Extended Visualisation of OBIEE Performance Data with Grafana

Recently I wrote about the new obi-metrics-agent tool and how it enables easy collection of DMS data from OBIEE into whisper, the time-series based database behind graphite. In this post I’m going to show two things that take this idea further:

  1. How easy it is to add other data into Graphite
  2. How to install and use Grafana, a most excellent replacement for the graphite front-end.

Collecting data in Graphite

One of the questions I have been asked about using Graphite for collecting and rendering OBIEE DMS metrics is a very valid one : given that OBIEE is a data visualisation tool, and that it usually sits alongside a database, where is the value in introducing another tool that apparently duplicates both data storage and visualisation.

My answer is that it is horses for courses. Graphite has a fairly narrow use-case but what it does it does superbly. It lets you throw any data values at it (as we’re about to see) over time, and rapidly graph these out alongside any other metric in the same time frame.

You could do this with OBIEE and a traditional RDBMS, but you’d need to design the database table, write a load script, handle duplicates, handle date-time arithmetic, build and RPD, build graphs – and even then, you wouldn’t have some of the advanced flexibility that I am going to demonstrate with Grafana below.

Storing nqquery.log response times in Graphite

As part of my Rittman Mead BI Forum presentation “No Silver Bullets - OBIEE Performance in the Real World”, I have been doing a lot of work examining some of the internal metrics that OBIEE exposes through DMS and how these correlate with the timings that are recorded in the BI Server log, nqquery.log, for example:

[2014-04-21T22:36:36.000+01:00] [OracleBIServerComponent] [TRACE:2] [USER-33] [] [ecid: 11d1def534ea1be0:6faf73dc:14586304e07:-8000-00000000000006ca,0:1:9:6:102] [tid: e4c53700] [requestid: c44b002c] [sessionid: c44b0000] [username: weblogic] --------------------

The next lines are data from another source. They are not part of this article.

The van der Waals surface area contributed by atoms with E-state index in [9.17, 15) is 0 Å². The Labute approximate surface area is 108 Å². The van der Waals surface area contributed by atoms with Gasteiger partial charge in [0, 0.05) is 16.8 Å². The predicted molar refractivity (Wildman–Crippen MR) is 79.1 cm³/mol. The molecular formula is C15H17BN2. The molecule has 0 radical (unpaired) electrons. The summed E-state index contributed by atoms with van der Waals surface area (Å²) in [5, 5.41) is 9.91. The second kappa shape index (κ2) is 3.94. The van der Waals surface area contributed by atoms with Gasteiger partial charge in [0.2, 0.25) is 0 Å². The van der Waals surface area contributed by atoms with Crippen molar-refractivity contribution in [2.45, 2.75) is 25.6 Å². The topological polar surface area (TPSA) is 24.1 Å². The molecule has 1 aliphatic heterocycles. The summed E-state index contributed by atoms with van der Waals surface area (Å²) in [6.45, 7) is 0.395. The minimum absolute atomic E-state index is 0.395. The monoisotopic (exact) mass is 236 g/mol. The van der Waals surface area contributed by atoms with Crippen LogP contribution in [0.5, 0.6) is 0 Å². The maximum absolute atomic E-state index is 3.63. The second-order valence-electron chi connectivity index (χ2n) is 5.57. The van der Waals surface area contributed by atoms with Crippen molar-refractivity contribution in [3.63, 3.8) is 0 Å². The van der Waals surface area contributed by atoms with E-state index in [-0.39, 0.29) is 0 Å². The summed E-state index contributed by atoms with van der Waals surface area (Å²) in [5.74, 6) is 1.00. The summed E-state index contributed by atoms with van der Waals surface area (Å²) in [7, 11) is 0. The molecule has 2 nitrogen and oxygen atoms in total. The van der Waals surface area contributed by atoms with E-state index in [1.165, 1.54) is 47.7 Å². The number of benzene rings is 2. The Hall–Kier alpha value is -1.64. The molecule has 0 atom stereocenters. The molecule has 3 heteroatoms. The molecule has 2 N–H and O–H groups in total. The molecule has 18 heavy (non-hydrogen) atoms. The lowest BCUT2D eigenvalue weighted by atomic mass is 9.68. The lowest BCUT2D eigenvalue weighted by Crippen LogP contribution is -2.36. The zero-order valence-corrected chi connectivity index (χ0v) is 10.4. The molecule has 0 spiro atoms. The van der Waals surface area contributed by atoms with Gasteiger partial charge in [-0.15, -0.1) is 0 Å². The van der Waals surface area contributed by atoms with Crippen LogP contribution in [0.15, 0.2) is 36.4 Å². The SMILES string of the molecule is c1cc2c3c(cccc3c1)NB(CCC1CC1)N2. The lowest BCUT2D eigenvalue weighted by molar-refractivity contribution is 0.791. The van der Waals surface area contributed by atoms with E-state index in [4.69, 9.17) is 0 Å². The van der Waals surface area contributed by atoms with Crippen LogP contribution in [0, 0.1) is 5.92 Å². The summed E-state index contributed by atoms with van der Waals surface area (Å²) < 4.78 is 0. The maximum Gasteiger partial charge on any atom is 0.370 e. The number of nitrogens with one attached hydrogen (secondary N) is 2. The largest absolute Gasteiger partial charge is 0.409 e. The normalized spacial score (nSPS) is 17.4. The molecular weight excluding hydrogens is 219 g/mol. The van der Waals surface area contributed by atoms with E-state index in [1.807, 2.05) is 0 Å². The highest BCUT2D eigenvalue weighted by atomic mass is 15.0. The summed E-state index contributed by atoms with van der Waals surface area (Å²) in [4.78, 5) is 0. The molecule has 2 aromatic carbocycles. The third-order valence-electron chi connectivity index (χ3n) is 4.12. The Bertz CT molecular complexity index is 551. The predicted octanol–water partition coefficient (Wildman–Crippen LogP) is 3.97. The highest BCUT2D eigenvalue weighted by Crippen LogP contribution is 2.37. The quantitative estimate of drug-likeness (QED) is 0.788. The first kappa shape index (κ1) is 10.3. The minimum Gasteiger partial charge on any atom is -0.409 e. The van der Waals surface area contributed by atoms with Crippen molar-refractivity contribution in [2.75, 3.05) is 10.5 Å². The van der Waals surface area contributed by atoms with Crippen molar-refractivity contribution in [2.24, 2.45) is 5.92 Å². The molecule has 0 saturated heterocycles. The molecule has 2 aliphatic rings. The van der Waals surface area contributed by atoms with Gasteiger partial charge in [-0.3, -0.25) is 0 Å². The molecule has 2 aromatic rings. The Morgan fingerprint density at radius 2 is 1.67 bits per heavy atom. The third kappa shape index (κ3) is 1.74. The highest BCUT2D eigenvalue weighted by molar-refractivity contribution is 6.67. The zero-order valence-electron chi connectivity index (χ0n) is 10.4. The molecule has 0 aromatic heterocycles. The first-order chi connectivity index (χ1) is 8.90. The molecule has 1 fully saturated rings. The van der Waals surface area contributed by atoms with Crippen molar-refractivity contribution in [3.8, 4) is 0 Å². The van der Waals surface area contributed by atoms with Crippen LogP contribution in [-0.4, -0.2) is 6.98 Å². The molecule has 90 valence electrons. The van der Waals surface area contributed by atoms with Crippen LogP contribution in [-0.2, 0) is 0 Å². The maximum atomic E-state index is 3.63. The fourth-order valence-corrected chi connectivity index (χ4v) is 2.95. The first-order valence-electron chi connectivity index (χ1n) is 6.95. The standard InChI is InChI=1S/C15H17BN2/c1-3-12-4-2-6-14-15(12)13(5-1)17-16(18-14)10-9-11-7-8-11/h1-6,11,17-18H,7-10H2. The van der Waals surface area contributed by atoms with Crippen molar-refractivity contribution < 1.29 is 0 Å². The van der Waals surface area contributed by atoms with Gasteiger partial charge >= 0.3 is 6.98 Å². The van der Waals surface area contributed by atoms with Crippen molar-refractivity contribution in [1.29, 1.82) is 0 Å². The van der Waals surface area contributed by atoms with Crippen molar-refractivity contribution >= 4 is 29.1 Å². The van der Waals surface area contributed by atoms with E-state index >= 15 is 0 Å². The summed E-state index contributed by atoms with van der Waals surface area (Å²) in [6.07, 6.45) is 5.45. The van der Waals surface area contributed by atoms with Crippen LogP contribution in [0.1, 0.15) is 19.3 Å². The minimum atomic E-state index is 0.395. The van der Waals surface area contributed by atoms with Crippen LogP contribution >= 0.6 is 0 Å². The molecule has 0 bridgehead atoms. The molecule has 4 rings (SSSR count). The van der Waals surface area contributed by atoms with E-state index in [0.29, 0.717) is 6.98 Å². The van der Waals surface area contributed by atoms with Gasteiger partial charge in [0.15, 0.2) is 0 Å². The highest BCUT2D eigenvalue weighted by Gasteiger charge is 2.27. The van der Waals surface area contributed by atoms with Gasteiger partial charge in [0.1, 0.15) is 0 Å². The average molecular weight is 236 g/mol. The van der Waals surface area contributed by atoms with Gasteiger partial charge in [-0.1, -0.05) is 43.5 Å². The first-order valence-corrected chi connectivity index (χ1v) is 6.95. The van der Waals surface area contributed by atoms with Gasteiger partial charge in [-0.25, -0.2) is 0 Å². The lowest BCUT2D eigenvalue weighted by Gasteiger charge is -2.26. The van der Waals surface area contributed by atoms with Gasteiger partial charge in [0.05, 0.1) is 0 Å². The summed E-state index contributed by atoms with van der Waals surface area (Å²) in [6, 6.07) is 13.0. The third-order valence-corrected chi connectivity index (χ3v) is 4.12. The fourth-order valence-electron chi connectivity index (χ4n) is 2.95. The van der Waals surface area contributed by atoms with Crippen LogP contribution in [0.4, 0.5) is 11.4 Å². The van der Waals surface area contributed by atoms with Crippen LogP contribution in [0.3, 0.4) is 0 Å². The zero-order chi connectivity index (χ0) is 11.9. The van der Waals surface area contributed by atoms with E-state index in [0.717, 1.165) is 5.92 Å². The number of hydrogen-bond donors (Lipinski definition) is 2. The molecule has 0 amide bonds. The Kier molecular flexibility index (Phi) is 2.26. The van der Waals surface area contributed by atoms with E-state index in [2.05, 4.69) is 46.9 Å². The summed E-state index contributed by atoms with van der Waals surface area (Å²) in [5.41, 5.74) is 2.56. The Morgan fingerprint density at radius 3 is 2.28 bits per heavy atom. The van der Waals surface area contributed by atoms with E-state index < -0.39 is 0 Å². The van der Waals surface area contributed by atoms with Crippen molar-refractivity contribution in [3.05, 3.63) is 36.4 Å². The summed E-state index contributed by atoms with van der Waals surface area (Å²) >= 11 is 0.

Logical Query Summary Stats: Elapsed time 5, Response time 2, Compilation time 0 (seconds) [[

Now, flicking back and forth between the query log is tedious with a single-user system, and as soon as you have multiple reports running it is pretty much impossible to track the timings from the log with data points in DMS. The astute of you at this point will be wondering about Usage Tracking data, but for reasons that you can find out if you attend the Rittman Mead BI Forum I am deliberately using nqquery.log instead.

Getting data in to Graphite is ridiculously easy. Simply chuck a metric name, value, and timestamp, at the Graphite data collector Carbon, and that’s it. You can use whatever method you want for sending it, here I am just using the Linux commandline tool NetCat (nc):

echo "example.foo.bar 3 `date +%s`"|nc localhost 2003

This will log the value of 3 for a metric example.foo.bar for the current timestamp (date +%s). Timestamps are in Unix Time, which is the number of seconds since 1st Jan 1970. You can specify historical values for your metric too:

echo "foo.bar 3 1386806400"|nc localhost 2003

Looking in Graphite we can see the handle of test values I just sent through appear:

Tip: if you don’t see your data coming through, check out the logs in ~/graphite/storage/log/carbon-cache/carbon-cache-a/ (assuming you have Graphite installed in ~/graphite)

So, we know what data we want (nqquery.log timings), and how to get data into Graphite (send the data value to Carbon via nc). How do we bring the two together? We do this in the same way that many Linux things work, and that it using pipes to join different commands together, each doing one thing and one thing well. The above example demonstrates this - the output from echo is redirected to nc.